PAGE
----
Training Chain-of-Thought via Latent-Variable Inference

Matthew Douglas Hoffman · Du Phan · David Dohan · Sholto Douglas · Tuan Anh Le · Aaron Parisi · Pavel Sountsov · Charles Sutton · Sharad Vikram · Rif A. Saurous

Great Hall & Hall B1+B2 (level 1) #527
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Tue 12 Dec 8:45 a.m. PST — 10:45 a.m. PST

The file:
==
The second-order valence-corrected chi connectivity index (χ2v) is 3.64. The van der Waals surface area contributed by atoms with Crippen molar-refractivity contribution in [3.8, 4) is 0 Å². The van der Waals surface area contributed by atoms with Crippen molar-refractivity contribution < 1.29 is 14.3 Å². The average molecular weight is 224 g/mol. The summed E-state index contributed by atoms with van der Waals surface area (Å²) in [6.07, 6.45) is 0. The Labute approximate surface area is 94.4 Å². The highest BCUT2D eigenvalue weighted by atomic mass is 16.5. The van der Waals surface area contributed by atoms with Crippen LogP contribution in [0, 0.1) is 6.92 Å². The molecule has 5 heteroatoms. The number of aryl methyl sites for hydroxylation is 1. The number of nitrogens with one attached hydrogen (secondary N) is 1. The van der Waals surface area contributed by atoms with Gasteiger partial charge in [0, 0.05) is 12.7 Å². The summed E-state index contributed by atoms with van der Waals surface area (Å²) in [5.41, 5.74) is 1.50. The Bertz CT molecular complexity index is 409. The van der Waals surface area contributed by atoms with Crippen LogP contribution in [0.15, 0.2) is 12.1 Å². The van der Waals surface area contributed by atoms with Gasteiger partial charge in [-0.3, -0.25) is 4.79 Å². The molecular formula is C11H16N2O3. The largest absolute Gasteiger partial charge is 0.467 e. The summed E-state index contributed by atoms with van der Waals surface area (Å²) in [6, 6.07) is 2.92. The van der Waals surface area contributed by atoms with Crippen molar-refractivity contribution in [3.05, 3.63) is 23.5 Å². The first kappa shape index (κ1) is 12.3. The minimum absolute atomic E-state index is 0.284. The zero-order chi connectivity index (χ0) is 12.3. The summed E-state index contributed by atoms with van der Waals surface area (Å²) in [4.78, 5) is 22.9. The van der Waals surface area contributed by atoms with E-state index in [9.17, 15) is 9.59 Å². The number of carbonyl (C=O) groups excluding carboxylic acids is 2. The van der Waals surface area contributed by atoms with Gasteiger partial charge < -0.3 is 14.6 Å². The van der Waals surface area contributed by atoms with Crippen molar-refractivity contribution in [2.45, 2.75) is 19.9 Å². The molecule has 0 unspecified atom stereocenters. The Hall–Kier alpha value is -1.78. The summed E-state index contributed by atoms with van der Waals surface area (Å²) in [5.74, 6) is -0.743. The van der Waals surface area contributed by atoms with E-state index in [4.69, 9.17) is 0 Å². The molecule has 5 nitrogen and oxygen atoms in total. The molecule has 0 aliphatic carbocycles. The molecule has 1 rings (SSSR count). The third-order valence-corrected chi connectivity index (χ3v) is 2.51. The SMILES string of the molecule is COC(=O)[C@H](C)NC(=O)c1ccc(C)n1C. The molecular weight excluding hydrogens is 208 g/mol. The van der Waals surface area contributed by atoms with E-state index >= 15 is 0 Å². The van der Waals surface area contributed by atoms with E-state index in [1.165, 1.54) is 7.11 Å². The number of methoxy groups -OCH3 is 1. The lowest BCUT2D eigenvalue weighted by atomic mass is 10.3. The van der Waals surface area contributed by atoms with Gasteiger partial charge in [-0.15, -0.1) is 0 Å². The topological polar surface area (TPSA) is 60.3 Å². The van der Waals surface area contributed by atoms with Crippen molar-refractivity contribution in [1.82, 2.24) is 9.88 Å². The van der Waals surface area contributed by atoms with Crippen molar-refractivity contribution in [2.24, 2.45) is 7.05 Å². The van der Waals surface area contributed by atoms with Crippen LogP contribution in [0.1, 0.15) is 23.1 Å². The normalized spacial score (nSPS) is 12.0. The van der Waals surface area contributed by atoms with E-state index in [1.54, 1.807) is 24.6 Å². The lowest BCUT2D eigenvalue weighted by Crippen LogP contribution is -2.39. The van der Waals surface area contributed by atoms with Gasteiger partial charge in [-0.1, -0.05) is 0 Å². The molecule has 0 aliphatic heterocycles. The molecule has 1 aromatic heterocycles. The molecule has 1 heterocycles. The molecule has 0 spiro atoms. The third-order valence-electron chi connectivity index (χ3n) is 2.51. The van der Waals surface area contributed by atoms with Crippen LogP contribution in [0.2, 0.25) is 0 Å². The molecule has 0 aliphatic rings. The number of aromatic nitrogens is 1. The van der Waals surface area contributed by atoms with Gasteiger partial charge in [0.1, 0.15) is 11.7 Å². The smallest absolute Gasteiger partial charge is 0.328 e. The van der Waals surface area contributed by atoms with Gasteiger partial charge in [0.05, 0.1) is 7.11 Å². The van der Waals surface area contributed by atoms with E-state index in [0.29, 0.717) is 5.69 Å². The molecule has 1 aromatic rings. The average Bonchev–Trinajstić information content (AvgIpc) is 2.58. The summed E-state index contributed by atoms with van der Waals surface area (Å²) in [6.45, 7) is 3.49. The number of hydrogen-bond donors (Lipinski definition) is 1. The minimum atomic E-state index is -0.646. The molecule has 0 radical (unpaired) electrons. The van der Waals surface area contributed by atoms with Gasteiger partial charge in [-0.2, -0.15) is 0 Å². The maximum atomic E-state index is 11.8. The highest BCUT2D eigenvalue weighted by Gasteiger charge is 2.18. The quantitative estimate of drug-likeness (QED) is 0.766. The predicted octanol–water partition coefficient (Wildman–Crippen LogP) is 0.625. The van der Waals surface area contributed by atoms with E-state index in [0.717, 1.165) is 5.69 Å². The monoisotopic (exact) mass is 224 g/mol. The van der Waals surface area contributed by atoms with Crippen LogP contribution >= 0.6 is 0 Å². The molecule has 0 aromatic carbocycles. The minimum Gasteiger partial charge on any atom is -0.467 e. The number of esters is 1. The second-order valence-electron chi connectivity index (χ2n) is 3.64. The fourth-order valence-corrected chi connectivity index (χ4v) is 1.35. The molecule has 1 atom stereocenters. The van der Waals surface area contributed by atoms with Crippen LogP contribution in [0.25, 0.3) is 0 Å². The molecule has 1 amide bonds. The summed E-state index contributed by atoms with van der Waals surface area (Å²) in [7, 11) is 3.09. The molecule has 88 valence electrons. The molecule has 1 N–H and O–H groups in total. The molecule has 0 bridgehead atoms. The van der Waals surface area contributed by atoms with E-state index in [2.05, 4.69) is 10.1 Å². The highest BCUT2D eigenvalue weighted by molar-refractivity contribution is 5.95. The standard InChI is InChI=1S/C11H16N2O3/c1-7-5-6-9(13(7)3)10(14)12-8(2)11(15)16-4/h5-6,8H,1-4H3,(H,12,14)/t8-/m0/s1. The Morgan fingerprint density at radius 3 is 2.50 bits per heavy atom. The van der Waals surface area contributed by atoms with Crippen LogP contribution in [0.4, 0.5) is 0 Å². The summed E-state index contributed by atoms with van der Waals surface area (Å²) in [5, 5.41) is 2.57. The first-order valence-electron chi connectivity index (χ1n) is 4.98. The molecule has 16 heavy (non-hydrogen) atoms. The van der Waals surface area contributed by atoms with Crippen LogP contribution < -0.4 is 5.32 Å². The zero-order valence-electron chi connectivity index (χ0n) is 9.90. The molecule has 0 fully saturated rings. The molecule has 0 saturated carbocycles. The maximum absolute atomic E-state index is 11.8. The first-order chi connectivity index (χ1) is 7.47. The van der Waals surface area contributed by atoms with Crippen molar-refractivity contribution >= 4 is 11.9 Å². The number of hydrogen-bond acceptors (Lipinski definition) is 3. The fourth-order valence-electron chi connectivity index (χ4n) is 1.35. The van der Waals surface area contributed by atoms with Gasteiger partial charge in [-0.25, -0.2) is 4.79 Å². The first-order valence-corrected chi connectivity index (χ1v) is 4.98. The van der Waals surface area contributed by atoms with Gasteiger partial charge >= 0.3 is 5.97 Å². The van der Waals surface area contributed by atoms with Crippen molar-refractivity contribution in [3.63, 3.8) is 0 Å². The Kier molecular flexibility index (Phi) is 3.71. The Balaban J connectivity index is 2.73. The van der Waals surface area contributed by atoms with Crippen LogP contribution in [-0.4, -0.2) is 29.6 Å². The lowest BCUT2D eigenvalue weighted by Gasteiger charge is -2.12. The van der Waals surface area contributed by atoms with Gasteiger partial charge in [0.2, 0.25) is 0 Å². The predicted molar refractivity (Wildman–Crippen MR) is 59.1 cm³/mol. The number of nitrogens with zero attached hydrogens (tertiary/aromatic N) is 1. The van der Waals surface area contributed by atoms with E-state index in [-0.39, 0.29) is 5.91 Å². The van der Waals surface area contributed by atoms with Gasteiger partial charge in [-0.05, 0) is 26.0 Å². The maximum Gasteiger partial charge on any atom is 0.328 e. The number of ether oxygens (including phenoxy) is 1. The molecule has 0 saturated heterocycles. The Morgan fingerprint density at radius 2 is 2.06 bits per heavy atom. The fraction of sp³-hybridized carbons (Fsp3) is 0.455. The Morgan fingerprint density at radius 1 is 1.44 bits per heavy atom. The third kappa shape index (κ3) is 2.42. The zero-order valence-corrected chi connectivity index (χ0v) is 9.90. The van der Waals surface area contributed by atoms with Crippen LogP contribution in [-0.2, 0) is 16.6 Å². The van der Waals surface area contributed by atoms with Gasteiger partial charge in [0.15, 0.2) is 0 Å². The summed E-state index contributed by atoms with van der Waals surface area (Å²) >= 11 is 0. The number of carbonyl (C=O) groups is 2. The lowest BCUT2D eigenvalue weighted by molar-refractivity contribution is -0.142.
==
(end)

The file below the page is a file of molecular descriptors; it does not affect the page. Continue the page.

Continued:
Large language models (LLMs) solve problems more accurately and interpretably when instructed to work out the answer step by step using a "chain-of-thought" (CoT) prompt. One can also improve LLMs' performance on a specific task by supervised fine-tuning, i.e., by using gradient ascent on some tunable parameters to maximize the average log-likelihood of correct answers from a labeled training set. Naively combining CoT with supervised tuning requires supervision not just of the correct answers, but also of detailed rationales that lead to those answers; these rationales are expensive to produce by hand. Instead, we propose a fine-tuning strategy that tries to maximize the \emph{marginal} log-likelihood of generating a correct answer using CoT prompting, approximately averaging over all possible rationales. The core challenge is sampling from the posterior over rationales conditioned on the correct answer; we address it using a simple Markov-chain Monte Carlo (MCMC) expectation-maximization (EM) algorithm inspired by the self-taught reasoner (STaR), memoized wake-sleep, Markovian score climbing, and persistent contrastive divergence. This algorithm also admits a novel control-variate technique that drives the variance of our gradient estimates to zero as the model improves. Applying our technique to GSM8K and the tasks in BIG-Bench Hard, we find that this MCMC-EM fine-tuning technique typically improves the model's accuracy on held-out examples more than STaR or prompt-tuning with or without CoT.

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